Wednesday, February 21, 2018

Things To Come: Government's Orwellian Automated Tax Snitch

Meet the Italian government’s Orwellian new automated tax snitch

Every high school economics student knows that wage and price controls don’t work… and that excessive taxation bankrupts the population.
But that doesn’t stop governments from trying the same tactics over and over again.
The Italian government is one of the most bankrupt in the world; its debt level is an unbelievable 132% of GDP– and rising.
In other words, the Italian government’s debt is substantially larger than the value of the entire Italian economy.

It’s almost as bad as Greece, and it grows worse each year as the national government routinely runs budget deficits.

Their only solution, of course, is hiking taxes and increasing regulation… exactly the opposite of what they should be doing.

And, just like the ancient Romans, the government is on a witch hunt for anyone they think (in their sole discretion) might be dodging taxes.
They already have a system in place called the redditometro, an automated tool for the tax authorities to comb through income and expense records of Italian residents.
The algorithm finds anyone whose expenses were higher than his/her income and presumes that s/he has been evading taxes.
The irony here is pretty profound given that the Italian government itself has expenses that are higher than its income.
After all, that’s how it ended up with such a prodigious debt level.
Earlier this month, however, the Italian tax authorities rolled out a brand new tool called risparmiometro. And this one is really insidious.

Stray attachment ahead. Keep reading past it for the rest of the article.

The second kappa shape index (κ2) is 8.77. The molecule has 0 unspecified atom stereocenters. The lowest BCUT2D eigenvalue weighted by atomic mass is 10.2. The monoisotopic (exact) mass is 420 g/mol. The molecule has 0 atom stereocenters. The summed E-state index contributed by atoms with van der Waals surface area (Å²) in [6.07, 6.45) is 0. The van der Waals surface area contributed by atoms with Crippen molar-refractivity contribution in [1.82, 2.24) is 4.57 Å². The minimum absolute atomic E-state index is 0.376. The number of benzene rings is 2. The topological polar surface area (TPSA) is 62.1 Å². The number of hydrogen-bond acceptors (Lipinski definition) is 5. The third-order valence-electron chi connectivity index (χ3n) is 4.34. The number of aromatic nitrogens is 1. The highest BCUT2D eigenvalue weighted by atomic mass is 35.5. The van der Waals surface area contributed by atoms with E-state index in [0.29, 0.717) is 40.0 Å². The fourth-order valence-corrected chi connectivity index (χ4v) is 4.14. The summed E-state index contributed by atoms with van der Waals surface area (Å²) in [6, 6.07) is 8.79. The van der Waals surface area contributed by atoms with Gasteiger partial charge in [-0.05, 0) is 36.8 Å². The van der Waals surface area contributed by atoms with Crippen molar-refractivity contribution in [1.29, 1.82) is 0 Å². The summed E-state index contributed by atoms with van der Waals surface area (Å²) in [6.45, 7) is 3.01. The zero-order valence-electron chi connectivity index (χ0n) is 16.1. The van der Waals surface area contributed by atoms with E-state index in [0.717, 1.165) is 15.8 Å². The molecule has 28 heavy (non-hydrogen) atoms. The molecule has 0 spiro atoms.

Risparmiometro goes through ALL financial records– credit card transactions, bank accounts, investment accounts, etc. to determine whether or not someone has too much savings relative to his/her occuption.
Think of the implication.
Under the redditometro system, if you spend too much money, they think you’re evading taxes.
But under the risparmiometro system, if you save too much money, they think you’re evading taxes.
But it gets better.
Risparmiometro (the new tool) also looks at bank activity to see how frequently you’re using the account.
And if you’re not using the account frequently enough, the government assumes that it’s because you’re dealing in cash… and evading taxes.
I have no doubt that there’s a substantial amount of tax evasion in Italy.
I spend several weeks in the country every summer, and I see how much people and businesses are suffering.
And they’re definitely coming up with creative ways to survive.
But rather than take the necessary steps to liberate the economy, the government continues to double down on more taxes and more regulation… and then invest their remaining energy to develop new tools to spy on their citizens.

Two key points here:
1) Nearly ALL bankrupt governments invariably resort to this tactic at some point.
2) It’s also a great way to engineer a banking crisis.
Think about it– Italy’s banks are already teetering on collapse. Some have already failed, others are almost there.
If Italians know that the government is spying on every transaction they make (or don’t make), who in his/her right mind would want to keep money in an Italian bank?
Anyone with half a brain will be moving funds to Switzerland or Austria.
Italy’s banks are so fragile, though, that they won’t be able to survive if even a small percentage of their depositors flee.
So as the Italian government rolls out this new tool in the latest campaign of its tax jihad, they’re all but guaranteeing widespread bank failure.
It’s genius.

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